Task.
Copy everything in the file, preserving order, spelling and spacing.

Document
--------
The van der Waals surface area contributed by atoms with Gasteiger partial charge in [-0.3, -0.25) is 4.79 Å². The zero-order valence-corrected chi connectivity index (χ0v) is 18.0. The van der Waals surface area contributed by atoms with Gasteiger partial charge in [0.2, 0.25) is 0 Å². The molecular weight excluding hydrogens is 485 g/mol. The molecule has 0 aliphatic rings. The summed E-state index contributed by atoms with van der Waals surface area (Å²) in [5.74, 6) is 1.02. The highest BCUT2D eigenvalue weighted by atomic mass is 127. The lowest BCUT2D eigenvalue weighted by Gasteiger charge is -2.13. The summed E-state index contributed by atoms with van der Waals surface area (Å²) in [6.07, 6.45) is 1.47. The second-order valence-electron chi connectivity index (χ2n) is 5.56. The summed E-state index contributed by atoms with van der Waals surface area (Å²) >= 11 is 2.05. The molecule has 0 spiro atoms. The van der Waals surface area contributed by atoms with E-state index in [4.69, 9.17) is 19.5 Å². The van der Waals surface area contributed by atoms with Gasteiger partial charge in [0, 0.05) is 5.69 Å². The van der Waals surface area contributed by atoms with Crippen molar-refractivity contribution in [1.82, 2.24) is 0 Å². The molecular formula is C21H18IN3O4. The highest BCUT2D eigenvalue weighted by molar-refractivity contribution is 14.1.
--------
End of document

The van der Waals surface area contributed by atoms with Gasteiger partial charge in [-0.3, -0.25) is 4.79 Å². The zero-order valence-corrected chi connectivity index (χ0v) is 18.0. The van der Waals surface area contributed by atoms with Gasteiger partial charge in [0.2, 0.25) is 0 Å². The molecular weight excluding hydrogens is 485 g/mol. The molecule has 0 aliphatic rings. The summed E-state index contributed by atoms with van der Waals surface area (Å²) in [5.74, 6) is 1.02. The highest BCUT2D eigenvalue weighted by atomic mass is 127. The lowest BCUT2D eigenvalue weighted by Gasteiger charge is -2.13. The summed E-state index contributed by atoms with van der Waals surface area (Å²) in [6.07, 6.45) is 1.47. The second-order valence-electron chi connectivity index (χ2n) is 5.56. The summed E-state index contributed by atoms with van der Waals surface area (Å²) >= 11 is 2.05. The molecule has 0 spiro atoms. The van der Waals surface area contributed by atoms with E-state index in [4.69, 9.17) is 19.5 Å². The van der Waals surface area contributed by atoms with Gasteiger partial charge in [0, 0.05) is 5.69 Å². The van der Waals surface area contributed by atoms with Crippen molar-refractivity contribution in [1.82, 2.24) is 0 Å². The molecular formula is C21H18IN3O4. The highest BCUT2D eigenvalue weighted by molar-refractivity contribution is 14.1.